“And now ours is a comprehensive program, which means we can perform the latest and greatest treatments available for the management of stroke,” he adds.
This certification signifies that the stroke services provided by Washington Hospital have the critical elements to achieve long-term success in improving outcomes by effectively meeting the unique and specialized needs of stroke patients.
However, despite this access to top-notch care, Dr. Jain says community members’ best tool in preventing stroke is to learn more.
“Come to the seminar. You could learn information that might save your life or someone else’s.”
Simple steps toward stroke prevention
These days everyone has a hectic schedule, and it’s easy to put off thinking about something like stroke prevention, according to Doug Van Houten, R.N., Stroke Program Coordinator at Washington Hospital.
But what if you could make simple changes that would significantly improve your overall health?
“People work hard, and they have busy lives and busy families,” Van Houten says. “You need to catch people as they think of something. If you happen to tell them, ‘Go check out My Life Check™ (mylifecheck.heart.org/),’ that’s a simple way of getting people interested in making healthy changes to their lifestyle.”
My Life Check was designed by the American Heart Association with the goal of improving health through public education on how best to live. The program’s Life’s Simple 7™ is a list of inexpensive steps to take—one at a time if you want—that can drastically improve health by preventing chronic diseases like stroke.
“We’re not only talking about heart health,” Van Houten says. “We’re talking about kidney health, preventing cancer and safeguarding your brain. These are pretty universal components. This is a way to learn how to be your own best advocate. Take charge by saying, ‘How am I doing?’ If you’re not doing as well as you would like, this is something to help you change that.”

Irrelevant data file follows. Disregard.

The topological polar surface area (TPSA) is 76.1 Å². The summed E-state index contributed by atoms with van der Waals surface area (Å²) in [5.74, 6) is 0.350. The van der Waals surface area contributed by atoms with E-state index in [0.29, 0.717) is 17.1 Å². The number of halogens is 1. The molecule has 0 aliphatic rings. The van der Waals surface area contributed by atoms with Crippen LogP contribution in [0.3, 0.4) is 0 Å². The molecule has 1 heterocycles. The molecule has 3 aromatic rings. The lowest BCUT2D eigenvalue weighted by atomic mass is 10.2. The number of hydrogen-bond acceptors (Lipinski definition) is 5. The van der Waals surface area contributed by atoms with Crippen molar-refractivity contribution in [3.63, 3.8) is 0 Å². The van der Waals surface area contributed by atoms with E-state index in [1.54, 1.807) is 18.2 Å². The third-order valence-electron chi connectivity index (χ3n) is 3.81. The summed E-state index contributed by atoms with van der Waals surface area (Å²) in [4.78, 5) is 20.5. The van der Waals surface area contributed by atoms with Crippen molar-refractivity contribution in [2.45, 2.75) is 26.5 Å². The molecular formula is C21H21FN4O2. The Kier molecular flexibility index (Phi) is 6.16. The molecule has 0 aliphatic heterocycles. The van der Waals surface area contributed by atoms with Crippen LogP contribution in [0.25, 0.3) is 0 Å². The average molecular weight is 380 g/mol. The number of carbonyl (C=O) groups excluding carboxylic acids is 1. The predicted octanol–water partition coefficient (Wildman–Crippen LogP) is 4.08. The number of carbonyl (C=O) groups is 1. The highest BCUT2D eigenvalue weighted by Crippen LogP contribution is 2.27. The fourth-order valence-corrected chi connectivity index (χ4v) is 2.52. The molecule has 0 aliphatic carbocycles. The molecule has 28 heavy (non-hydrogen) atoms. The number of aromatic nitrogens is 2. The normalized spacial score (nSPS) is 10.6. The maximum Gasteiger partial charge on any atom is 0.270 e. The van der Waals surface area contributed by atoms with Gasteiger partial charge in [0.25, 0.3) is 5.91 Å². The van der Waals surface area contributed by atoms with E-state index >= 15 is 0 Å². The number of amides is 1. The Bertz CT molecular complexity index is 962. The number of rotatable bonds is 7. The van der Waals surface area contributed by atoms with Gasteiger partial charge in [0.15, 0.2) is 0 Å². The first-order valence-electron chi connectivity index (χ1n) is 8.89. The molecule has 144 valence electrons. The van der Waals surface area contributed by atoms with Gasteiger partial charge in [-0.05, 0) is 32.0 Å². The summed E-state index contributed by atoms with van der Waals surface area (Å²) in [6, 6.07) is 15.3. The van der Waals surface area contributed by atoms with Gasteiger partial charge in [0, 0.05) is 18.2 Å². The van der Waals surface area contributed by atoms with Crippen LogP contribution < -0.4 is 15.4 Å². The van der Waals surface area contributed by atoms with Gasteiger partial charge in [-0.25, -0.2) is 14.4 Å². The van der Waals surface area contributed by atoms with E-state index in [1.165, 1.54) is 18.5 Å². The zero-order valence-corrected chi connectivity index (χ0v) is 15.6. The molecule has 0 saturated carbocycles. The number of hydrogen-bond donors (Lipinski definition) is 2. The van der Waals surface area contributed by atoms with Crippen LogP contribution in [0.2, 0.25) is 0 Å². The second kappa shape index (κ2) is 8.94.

Van Houten says the Internet is a great first step to finding valuable information about making healthy lifestyle changes, but he doesn’t want people to stop there.
“The Internet is a little sneak peek and it let’s you get started today,” he says. “But the stroke prevention and healthy lifestyle seminar next Tuesday will give you more inspiration and some better direction. There’s nothing like having a human being there to talk to in regards to helping you figure out how you’re going to make these changes happen. I can be your life coach in regards to your health.”
Van Houten will also be telling audience members about great programs available at the hospital and in the community.
“I’m also going to tell audience members about how they can get specialized diabetes care through the Washington Outpatient Diabetes Center, plus more about services offered by our dietitians. And I’ll also give them my phone number and my e-mail address so they can contact me directly.”
“Rather than treating stroke, I would so much rather prevent it and make an impact in the community that way. I always remind people that stroke is 80 percent preventable, but there’s a disconnect there because it’s still the fourth leading cause of death in the United States and the No. 1 cause of long-term disability. We need to reach more people.”